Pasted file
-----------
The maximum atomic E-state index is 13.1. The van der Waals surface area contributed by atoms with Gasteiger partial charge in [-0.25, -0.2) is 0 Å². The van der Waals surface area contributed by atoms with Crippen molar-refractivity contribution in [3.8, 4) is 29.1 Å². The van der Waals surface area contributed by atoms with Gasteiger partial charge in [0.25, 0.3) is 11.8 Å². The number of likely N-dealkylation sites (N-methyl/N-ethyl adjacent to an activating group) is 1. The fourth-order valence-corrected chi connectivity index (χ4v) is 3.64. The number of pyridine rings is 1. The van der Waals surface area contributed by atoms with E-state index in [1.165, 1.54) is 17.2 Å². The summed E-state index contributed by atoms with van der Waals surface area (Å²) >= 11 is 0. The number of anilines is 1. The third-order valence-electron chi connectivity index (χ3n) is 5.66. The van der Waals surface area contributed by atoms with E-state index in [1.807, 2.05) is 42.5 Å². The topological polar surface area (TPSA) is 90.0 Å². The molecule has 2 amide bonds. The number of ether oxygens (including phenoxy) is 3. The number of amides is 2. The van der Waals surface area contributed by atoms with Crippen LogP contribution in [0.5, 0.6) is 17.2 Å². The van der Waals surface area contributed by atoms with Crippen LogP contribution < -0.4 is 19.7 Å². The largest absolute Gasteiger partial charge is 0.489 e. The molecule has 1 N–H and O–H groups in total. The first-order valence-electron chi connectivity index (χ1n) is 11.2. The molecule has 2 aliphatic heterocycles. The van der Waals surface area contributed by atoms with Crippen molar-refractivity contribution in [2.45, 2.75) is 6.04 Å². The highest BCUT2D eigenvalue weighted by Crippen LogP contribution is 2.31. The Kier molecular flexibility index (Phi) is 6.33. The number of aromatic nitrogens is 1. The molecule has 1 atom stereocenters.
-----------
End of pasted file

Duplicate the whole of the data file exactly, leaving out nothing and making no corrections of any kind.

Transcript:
The maximum atomic E-state index is 13.1. The van der Waals surface area contributed by atoms with Gasteiger partial charge in [-0.25, -0.2) is 0 Å². The van der Waals surface area contributed by atoms with Crippen molar-refractivity contribution in [3.8, 4) is 29.1 Å². The van der Waals surface area contributed by atoms with Gasteiger partial charge in [0.25, 0.3) is 11.8 Å². The number of likely N-dealkylation sites (N-methyl/N-ethyl adjacent to an activating group) is 1. The fourth-order valence-corrected chi connectivity index (χ4v) is 3.64. The number of pyridine rings is 1. The van der Waals surface area contributed by atoms with E-state index in [1.165, 1.54) is 17.2 Å². The summed E-state index contributed by atoms with van der Waals surface area (Å²) >= 11 is 0. The number of anilines is 1. The third-order valence-electron chi connectivity index (χ3n) is 5.66. The van der Waals surface area contributed by atoms with E-state index in [1.807, 2.05) is 42.5 Å². The topological polar surface area (TPSA) is 90.0 Å². The molecule has 2 amide bonds. The number of ether oxygens (including phenoxy) is 3. The number of amides is 2. The van der Waals surface area contributed by atoms with Crippen LogP contribution in [0.5, 0.6) is 17.2 Å². The van der Waals surface area contributed by atoms with Crippen LogP contribution < -0.4 is 19.7 Å². The largest absolute Gasteiger partial charge is 0.489 e. The molecule has 1 N–H and O–H groups in total. The first-order valence-electron chi connectivity index (χ1n) is 11.2. The molecule has 2 aliphatic heterocycles. The van der Waals surface area contributed by atoms with Crippen molar-refractivity contribution in [2.45, 2.75) is 6.04 Å². The highest BCUT2D eigenvalue weighted by Crippen LogP contribution is 2.31. The Kier molecular flexibility index (Phi) is 6.33. The number of aromatic nitrogens is 1. The molecule has 1 atom stereocenters.